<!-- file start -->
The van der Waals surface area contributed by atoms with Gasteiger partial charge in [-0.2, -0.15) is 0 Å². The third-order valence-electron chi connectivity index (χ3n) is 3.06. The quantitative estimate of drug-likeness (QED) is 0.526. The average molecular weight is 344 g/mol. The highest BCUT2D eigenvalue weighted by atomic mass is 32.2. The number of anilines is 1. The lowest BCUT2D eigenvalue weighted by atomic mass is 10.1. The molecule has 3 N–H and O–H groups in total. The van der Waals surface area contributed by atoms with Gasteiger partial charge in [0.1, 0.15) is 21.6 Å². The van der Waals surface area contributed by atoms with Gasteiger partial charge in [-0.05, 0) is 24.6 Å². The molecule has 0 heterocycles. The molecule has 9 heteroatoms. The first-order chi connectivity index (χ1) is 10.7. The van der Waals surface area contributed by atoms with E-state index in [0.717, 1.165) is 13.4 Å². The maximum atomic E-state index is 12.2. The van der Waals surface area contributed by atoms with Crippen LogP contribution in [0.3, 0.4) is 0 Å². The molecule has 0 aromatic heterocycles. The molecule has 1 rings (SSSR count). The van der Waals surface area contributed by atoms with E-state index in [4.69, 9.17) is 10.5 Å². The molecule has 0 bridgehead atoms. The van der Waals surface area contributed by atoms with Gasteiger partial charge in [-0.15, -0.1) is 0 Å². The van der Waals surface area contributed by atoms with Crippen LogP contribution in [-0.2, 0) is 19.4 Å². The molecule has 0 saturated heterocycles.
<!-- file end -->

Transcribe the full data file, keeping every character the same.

The van der Waals surface area contributed by atoms with Gasteiger partial charge in [-0.2, -0.15) is 0 Å². The third-order valence-electron chi connectivity index (χ3n) is 3.06. The quantitative estimate of drug-likeness (QED) is 0.526. The average molecular weight is 344 g/mol. The highest BCUT2D eigenvalue weighted by atomic mass is 32.2. The number of anilines is 1. The lowest BCUT2D eigenvalue weighted by atomic mass is 10.1. The molecule has 3 N–H and O–H groups in total. The van der Waals surface area contributed by atoms with Gasteiger partial charge in [0.1, 0.15) is 21.6 Å². The van der Waals surface area contributed by atoms with Gasteiger partial charge in [-0.05, 0) is 24.6 Å². The molecule has 0 heterocycles. The molecule has 9 heteroatoms. The first-order chi connectivity index (χ1) is 10.7. The van der Waals surface area contributed by atoms with E-state index in [0.717, 1.165) is 13.4 Å². The maximum atomic E-state index is 12.2. The van der Waals surface area contributed by atoms with Crippen LogP contribution in [0.3, 0.4) is 0 Å². The molecule has 0 aromatic heterocycles. The molecule has 1 rings (SSSR count). The van der Waals surface area contributed by atoms with E-state index in [4.69, 9.17) is 10.5 Å². The molecule has 0 bridgehead atoms. The van der Waals surface area contributed by atoms with Gasteiger partial charge in [-0.15, -0.1) is 0 Å². The van der Waals surface area contributed by atoms with Crippen LogP contribution in [-0.2, 0) is 19.4 Å². The molecule has 0 saturated heterocycles.